A quick search of fan violence on Youtube produces hundreds of examples. We found videos of fights from New York City to Tampa to Miami. Some commentators on those Youtube videos even describe the phenomenon of fan violence as a troubling epidemic.

“The problem a lot of people have when they get to their favorite sporting event is they probably over-identify with the team,” said sports psychologist Bill Cole. “So I think when people go through those gates, they think, ‘I’m at Disneyland, this isn’t normal life, its special and it’s fantasy-like.’”

“Is it unhealthy when fans get this passionate?” Kovaleski asked Cole.

“I think it is unhealthy,” Cole responded.

Sports sociologist Harry Edwards agrees.

“I think it’s serious because of what it says about where we are as a society and where we are headed as a nation,” he said.

Our analysis of police records found no stadium had more reports of fan violence than Candlestick Park for 49ers games. This past season there were 17 incidents of battery, 201 reported fights and 630 ejections.

According to police records, that December game against the Steelers that the Austins attended was the most violent regular season game of the year. There were 38 fights and 57 ejections.

More than two months later, Manuel Austin Jr. says he is still in pain. 

“I don’t like the idea of waking up with a headache in the morning,” he said. “I don’t like throwing up. I don’t like the pain in my back and neck.”

Austin believes the people who beat him up belong behind bars.

Following the fight, the San Francisco Police Department issued only a misdemeanor citation to one of the attackers. Police have continued their investigation into what happened that night. But two months after the incident, no felony criminal charges have been filed.

“So the guys who beat you are only facing a misdemeanor?” NBC Bay Area Chief Investigator Tony Kovaleski asked Austin.

“Yes,” he responded.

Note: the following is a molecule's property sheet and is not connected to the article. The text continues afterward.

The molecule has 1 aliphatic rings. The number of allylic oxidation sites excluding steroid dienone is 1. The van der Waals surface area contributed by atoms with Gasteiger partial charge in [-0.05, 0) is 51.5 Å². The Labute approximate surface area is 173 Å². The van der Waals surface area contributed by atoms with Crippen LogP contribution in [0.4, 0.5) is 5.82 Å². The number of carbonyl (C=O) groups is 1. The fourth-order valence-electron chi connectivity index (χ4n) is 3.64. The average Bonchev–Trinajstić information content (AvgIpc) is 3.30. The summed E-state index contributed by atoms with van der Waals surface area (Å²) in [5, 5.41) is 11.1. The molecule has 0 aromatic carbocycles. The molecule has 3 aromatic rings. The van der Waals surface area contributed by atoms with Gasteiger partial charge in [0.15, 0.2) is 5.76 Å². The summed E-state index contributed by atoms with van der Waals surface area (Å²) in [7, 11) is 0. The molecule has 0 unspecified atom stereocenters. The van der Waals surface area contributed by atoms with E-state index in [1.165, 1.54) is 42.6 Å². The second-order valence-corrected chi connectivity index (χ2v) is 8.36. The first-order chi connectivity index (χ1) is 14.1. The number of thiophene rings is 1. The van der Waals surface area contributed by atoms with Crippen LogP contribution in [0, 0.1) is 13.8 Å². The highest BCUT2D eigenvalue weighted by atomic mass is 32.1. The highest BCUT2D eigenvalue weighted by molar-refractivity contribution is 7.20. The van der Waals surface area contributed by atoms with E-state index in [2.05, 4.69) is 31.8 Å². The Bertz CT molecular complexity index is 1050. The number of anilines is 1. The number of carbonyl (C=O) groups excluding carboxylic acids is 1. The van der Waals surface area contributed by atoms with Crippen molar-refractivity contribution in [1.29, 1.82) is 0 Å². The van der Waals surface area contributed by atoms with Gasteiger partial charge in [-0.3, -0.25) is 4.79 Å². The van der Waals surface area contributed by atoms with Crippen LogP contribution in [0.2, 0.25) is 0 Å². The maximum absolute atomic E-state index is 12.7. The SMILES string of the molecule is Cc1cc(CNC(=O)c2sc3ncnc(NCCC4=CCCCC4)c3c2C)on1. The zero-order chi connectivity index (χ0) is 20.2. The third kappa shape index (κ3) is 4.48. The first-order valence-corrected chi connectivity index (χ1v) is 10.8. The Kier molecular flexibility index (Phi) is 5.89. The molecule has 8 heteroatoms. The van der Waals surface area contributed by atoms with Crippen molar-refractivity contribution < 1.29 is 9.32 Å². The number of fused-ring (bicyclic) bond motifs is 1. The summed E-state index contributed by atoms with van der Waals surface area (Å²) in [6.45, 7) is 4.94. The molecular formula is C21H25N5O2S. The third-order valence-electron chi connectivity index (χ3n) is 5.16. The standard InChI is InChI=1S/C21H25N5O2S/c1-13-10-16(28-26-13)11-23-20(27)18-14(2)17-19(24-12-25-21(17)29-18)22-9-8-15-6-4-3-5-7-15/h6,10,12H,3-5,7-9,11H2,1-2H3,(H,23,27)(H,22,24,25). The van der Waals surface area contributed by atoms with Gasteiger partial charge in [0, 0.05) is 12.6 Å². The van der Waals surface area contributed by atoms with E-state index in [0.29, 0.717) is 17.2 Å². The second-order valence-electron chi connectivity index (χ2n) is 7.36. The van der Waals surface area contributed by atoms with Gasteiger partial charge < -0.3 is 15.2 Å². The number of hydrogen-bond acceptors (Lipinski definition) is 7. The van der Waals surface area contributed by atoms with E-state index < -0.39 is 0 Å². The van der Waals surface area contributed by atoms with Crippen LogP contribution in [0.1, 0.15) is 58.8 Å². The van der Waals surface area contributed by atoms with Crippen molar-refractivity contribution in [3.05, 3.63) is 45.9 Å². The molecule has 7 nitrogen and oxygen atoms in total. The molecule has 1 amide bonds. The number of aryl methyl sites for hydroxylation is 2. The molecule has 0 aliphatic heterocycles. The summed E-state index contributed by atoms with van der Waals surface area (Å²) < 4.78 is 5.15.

“And your life has been turned upside down?” Kovaleski asked.

“Yes,” Austin said.

“Is that justice?” Kovaleski asked.

“In my opinion,” Austin said, “no.”

In a statement, the San Francisco District Attorney told the NBC Bay Area Investigative Unit that the fight involving Manuel Austin Jr. remains under investigation:

“As a general rule, our office does not comment on specifics of an ongoing investigation. Our office has requested and is waiting for information from the SFPD in order to make an informed decision regarding whether or not a case should be filed. Every case and investigation is different and requires careful analysis.  All of the evidence needs to be looked at in its totality, not in its disparate parts. The circumstances of how the altercation began are in dispute.  In a case of mutual combat, we need independent witnesses to help uncover the initial aggressor. If anyone has information regarding this incident, we would ask them to share that with their local police agency.”

The San Francisco 49ers declined our request to discuss Austin’s fight and fan violence on camera, but did provide the following statement:

“The San Francisco 49er are committed to providing a safe game day environment for all fans. That commitment has led to the highest security level rating given by the NFL. Because there is an ongoing police investigation regarding this situation, we will not comment.”

Austin is taking his horrific ordeal and trying to make change. He has sent letters to Congressman Mike Honda, 49ers President and CEO Jed York, and NFL Commissioner Roger Goodell, calling for an end to fan violence.

The Austins hope for the best, but what they experienced at the 49ers Steelers game in December will not be forgotten. Manuel Austin III said that game was his last. 

“I’m a huge sports fan, and I’m done,” he said. “You are not going to see me at any 49ers games again. I’ll just watch it from home. At least there I know I won’t get beat up.”

If you have a story we should investigate, email us at theunit@nbcbayarea.com.